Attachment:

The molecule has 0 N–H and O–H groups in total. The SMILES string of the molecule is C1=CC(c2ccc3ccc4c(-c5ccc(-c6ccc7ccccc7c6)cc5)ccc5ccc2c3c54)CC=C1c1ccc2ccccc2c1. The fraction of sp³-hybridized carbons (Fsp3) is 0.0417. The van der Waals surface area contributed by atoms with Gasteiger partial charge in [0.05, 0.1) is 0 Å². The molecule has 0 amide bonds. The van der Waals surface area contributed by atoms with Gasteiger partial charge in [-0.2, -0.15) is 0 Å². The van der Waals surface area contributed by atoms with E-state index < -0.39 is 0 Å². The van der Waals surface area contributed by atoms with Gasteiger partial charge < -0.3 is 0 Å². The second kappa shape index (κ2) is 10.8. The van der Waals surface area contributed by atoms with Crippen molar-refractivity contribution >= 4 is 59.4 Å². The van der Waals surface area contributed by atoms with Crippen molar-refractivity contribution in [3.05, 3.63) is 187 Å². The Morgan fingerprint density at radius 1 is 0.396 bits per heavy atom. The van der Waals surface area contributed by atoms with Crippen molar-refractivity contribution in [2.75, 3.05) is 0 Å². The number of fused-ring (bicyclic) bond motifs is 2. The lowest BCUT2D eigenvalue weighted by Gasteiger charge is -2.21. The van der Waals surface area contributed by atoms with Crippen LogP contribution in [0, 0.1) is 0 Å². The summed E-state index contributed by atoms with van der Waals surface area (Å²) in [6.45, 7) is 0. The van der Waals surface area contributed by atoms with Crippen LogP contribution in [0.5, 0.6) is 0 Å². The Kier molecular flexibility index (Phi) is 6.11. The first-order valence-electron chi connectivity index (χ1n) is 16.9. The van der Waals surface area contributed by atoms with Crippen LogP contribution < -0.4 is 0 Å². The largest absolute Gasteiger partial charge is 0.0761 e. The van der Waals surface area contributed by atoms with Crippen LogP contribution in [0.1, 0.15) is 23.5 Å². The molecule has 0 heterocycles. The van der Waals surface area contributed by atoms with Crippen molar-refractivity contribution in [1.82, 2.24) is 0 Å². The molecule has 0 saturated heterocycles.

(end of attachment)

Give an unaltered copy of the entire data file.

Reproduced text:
The molecule has 0 N–H and O–H groups in total. The SMILES string of the molecule is C1=CC(c2ccc3ccc4c(-c5ccc(-c6ccc7ccccc7c6)cc5)ccc5ccc2c3c54)CC=C1c1ccc2ccccc2c1. The fraction of sp³-hybridized carbons (Fsp3) is 0.0417. The van der Waals surface area contributed by atoms with Gasteiger partial charge in [0.05, 0.1) is 0 Å². The molecule has 0 amide bonds. The van der Waals surface area contributed by atoms with Gasteiger partial charge in [-0.2, -0.15) is 0 Å². The van der Waals surface area contributed by atoms with E-state index < -0.39 is 0 Å². The van der Waals surface area contributed by atoms with Gasteiger partial charge < -0.3 is 0 Å². The second kappa shape index (κ2) is 10.8. The van der Waals surface area contributed by atoms with Crippen molar-refractivity contribution >= 4 is 59.4 Å². The van der Waals surface area contributed by atoms with Crippen molar-refractivity contribution in [3.05, 3.63) is 187 Å². The Morgan fingerprint density at radius 1 is 0.396 bits per heavy atom. The van der Waals surface area contributed by atoms with Crippen molar-refractivity contribution in [2.75, 3.05) is 0 Å². The number of fused-ring (bicyclic) bond motifs is 2. The lowest BCUT2D eigenvalue weighted by Gasteiger charge is -2.21. The van der Waals surface area contributed by atoms with Crippen LogP contribution in [0, 0.1) is 0 Å². The summed E-state index contributed by atoms with van der Waals surface area (Å²) in [6.45, 7) is 0. The van der Waals surface area contributed by atoms with Crippen LogP contribution in [0.5, 0.6) is 0 Å². The Kier molecular flexibility index (Phi) is 6.11. The first-order valence-electron chi connectivity index (χ1n) is 16.9. The van der Waals surface area contributed by atoms with Crippen LogP contribution < -0.4 is 0 Å². The largest absolute Gasteiger partial charge is 0.0761 e. The van der Waals surface area contributed by atoms with Crippen LogP contribution in [0.1, 0.15) is 23.5 Å². The molecule has 0 heterocycles. The van der Waals surface area contributed by atoms with Crippen molar-refractivity contribution in [1.82, 2.24) is 0 Å². The molecule has 0 saturated heterocycles.